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Consequences of CKD on Functioning.
Chronic kidney disease (CKD) is highly prevalent in the United States and throughout the world,(1) with approximately 13% of adults affected.(2) In addition, according to recent estimates, almost half of patients with CKD stages 3 to 5 are 70 years of age and older.(2) In the United States, the number of prevalent end-stage renal disease cases continues to increase in patients older than age 65. In light of the demographic characteristics of patients with CKD and ESRD, there has been considerable focus on associations between CKD and cardiovascular outcomes.(3) Until recently, less attention had been paid to other consequences of CKD in general and among older individuals with CKD in particular, but there is now solid evidence linking CKD with impairments of physical function, cognitive function, and emotional function and quality of life. This review summarizes available literature on these topics, focusing specifically on physical functioning and frailty, cognitive function, emotional health, including depression and anxiety, and health-related quality of life.View on PubMed
Prehabilitation for the Frail Patient Approaching ESRD.
Frailty is a distinct phenotype that is highly prevalent in chronic kidney disease (CKD) and appears to be more prevalent with decreasing glomerular filtration rate. Exercise training or intervention to increase physical activity may ameliorate poor physical functioning and frailty, and even may improve survival in patients with CKD. Although exercise interventions improve outcomes across the spectrum of CKD, including patients treated with dialysis, patients treated with dialysis face barriers to exercise that patients with predialysis CKD do not. Rehabilitation at earlier stages of CKD (or prehabilitation before dialysis) might be more beneficial than not addressing the decreasing physical functioning and low physical activity until patients are receiving dialysis. This review summarizes available literature on frailty in the CKD and end-stage renal disease population, including exercise interventions and the limited evidence for prehabilitation as a strategy.View on PubMed
Higher Physical Activity Is Associated With Less Fatigue and Insomnia Among Patients on Hemodialysis.
Patients on hemodialysis experience a heavy burden of symptoms that may be related to the low levels of physical activity reported in this population. We hypothesized that physical activity would be inversely related to symptom severity and that depression might mediate this association.
We designed a cross-sectional study of 48 patients receiving hemodialysis at 3 San Francisco dialysis clinics. Physical activity was measured using pedometers and recorded within 1 week of symptom assessment. Symptoms were assessed using total symptom burden and severity on the Dialysis Symptom Index (DSI; burden 0-29, severity 0-145), individual symptoms on the DSI (0-5), Kidney Disease Quality of Life Vitality scores, (0-100), and the Center for Epidemiologic Study-Depression (0-60).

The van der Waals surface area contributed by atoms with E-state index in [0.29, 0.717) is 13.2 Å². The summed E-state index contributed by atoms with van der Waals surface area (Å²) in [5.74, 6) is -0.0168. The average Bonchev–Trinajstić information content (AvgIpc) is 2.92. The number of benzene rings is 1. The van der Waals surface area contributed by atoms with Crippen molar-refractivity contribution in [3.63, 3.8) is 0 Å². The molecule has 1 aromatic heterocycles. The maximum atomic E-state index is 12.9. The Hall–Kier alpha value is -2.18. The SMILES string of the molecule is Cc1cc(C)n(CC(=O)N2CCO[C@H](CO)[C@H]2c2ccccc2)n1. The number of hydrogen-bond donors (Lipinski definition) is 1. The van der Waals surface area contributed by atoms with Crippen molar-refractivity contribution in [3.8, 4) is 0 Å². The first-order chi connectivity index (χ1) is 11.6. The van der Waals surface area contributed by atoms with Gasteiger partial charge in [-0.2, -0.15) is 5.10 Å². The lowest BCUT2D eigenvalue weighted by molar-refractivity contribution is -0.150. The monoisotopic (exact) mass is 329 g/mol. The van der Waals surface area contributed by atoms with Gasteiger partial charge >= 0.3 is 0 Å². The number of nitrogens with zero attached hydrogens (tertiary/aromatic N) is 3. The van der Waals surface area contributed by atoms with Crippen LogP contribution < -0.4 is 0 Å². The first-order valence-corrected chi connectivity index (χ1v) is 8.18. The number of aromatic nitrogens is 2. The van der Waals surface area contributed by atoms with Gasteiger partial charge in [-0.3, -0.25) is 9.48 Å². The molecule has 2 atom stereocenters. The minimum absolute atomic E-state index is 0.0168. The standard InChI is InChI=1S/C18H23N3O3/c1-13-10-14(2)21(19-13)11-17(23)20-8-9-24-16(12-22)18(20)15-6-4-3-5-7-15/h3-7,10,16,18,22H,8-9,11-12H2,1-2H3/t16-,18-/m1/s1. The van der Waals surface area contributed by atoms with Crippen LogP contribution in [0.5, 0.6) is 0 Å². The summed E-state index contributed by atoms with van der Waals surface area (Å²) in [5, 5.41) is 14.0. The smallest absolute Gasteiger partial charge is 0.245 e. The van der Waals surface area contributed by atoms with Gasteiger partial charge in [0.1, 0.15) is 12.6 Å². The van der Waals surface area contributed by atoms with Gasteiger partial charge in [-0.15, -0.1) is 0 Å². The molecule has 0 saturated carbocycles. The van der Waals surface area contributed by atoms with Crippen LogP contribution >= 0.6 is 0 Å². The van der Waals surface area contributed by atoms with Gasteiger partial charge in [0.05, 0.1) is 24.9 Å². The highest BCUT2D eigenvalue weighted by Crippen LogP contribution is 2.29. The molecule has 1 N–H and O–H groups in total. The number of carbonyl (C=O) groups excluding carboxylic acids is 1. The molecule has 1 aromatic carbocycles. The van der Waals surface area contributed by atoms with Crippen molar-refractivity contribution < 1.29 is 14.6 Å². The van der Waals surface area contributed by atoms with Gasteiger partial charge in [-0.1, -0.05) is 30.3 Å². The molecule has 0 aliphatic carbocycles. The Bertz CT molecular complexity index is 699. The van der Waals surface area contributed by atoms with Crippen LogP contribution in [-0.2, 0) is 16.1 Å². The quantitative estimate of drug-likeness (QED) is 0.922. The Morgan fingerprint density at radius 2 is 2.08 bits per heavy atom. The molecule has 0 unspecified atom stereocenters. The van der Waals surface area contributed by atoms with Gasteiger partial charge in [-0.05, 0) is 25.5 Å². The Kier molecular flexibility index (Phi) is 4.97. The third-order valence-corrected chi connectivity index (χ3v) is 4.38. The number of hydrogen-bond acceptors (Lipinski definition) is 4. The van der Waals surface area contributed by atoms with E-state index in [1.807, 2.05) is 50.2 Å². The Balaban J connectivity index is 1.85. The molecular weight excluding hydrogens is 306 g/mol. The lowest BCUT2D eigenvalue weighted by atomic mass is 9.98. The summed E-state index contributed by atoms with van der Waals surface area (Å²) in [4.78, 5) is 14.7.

Median daily step count was 2631 (25th, 75th percentile 1125, 5278). Seventy-three percent of patients reported fatigue. After adjustment for age, sex, diabetes, and serum albumin, physical activity was associated with 0.2 points lower fatigue severity per 1000 steps per day (95% confidence interval [CI] -0.3 to 0.0), = 0.04. Physical activity was also associated with higher Vitality score (2.36 points per 1000 steps; 95% CI 0.07-4.65) and lower insomnia scores (-0.1 points per 1000 steps; 95% CI -0.3 to 0.0], < 0.05) in our adjusted models. Physical activity was not associated with other symptoms.
Because the study was cross-sectional, we cannot determine whether physical activity lowers fatigue and insomnia or whether less insomnia and fatigue increase physical activity. However, interventions to increase physical activity should be considered alongside current strategies as a possible approach to managing fatigue and insomnia.View on PubMed
Health Information-seeking Behaviors and Preferences of a Diverse, Multilingual Urban Cohort.
High perceived social support and hospital readmissions in an older multi-ethnic, limited English proficiency, safety-net population.
The Effect of Medicaid Expansion on Self-Reported Kidney Disease.
Urinary Biomarkers of Tubular Damage Are Associated with Mortality but Not Cardiovascular Risk among Systolic Blood Pressure Intervention Trial Participants with Chronic Kidney Disease.
Assessment of 68Ga-PSMA-11 PET Accuracy in Localizing Recurrent Prostate Cancer: A Prospective Single-Arm Clinical Trial.
Prevalence of Arthritis and Rheumatoid Arthritis in Coal Mining Counties of the U.S.
Tenofovir disoproxil fumarate initiation and changes in urinary biomarker concentrations among HIV-infected men and women.